McKearney: As regards the hardware to apply the labels, the challenge was to find one system that would fit across the five litre lines as well as the five litre PET lines and the 20 litre lines. There was a number of reasons why we chose a cab system. Firstly, we have a very good working relationship. cab sees a benefit in having partners and closely works with them. They are not just supplying pieces of equipment, but are jointly working with us on the solution and provide all the input that is required. In technical terms, the small footprint of Hermes+ was a powerful argument. It is no bigger than most of the label printers, and comparatively smaller than the print and apply units provided by other manufacturers. A further reason was the flexibility. Applicators are detachable from the actual Hermes+ print engine so you can easily switch to another application. This is very unique in that aspect. Pat, from the engineering point of view, what do you think of the cab machines?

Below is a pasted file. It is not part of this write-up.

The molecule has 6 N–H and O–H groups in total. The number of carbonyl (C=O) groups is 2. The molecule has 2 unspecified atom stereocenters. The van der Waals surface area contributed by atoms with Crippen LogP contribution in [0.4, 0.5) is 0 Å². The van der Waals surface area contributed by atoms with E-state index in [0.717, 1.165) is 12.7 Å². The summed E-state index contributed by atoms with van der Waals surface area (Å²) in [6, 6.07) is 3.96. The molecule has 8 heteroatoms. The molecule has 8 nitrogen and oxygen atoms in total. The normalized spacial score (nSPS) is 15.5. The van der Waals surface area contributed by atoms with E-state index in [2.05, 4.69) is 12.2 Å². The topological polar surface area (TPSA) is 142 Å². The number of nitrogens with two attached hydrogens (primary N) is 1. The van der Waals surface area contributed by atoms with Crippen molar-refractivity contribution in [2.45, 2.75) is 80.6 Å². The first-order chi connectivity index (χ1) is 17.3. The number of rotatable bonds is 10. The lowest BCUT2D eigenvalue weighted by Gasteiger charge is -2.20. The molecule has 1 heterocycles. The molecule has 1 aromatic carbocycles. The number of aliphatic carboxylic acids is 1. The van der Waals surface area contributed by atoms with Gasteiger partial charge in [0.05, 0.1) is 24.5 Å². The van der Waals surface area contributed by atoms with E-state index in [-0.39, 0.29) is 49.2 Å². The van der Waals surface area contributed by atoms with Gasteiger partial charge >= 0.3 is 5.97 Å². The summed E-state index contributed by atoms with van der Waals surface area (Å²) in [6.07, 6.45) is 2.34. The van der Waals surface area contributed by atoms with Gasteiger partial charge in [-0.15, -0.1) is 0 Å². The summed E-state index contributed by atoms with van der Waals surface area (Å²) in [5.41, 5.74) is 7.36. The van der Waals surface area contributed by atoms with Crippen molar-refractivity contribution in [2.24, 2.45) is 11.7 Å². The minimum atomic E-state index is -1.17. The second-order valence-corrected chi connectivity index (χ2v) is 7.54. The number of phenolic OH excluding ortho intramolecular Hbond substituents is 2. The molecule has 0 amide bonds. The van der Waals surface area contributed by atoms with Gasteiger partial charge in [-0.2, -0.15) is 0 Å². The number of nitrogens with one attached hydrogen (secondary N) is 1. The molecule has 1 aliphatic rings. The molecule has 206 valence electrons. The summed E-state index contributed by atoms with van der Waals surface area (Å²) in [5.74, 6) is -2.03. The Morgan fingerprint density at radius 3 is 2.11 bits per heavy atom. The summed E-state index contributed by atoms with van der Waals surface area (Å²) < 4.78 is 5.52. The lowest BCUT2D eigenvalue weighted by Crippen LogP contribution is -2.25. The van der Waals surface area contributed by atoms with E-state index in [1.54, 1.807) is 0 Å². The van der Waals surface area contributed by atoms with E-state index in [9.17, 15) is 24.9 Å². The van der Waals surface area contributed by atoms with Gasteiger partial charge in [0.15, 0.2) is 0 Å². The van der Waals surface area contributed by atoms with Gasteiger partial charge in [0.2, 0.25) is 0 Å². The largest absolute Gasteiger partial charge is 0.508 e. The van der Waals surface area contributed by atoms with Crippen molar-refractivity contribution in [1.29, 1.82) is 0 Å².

- No touch with the product surface
In case of recessed canister caps, labels are blown on by air jet.
Groves: Coming from the production point of view, I can say we are happy. We need machines on our lines that do not cause bottlenecks. The Hermes are smart enough to fit in right where we want them. They are German-built which tells us they are reliable. I cannot argue with the hardware, it is very solid and reliable. It does exactly what Barclay wants and more.
McKearney: Previously, data had been entered to each printing or labelling system manually. This course of action lead to errors, human errors. So we suggested to implement a software solution directly linked with the ERP system.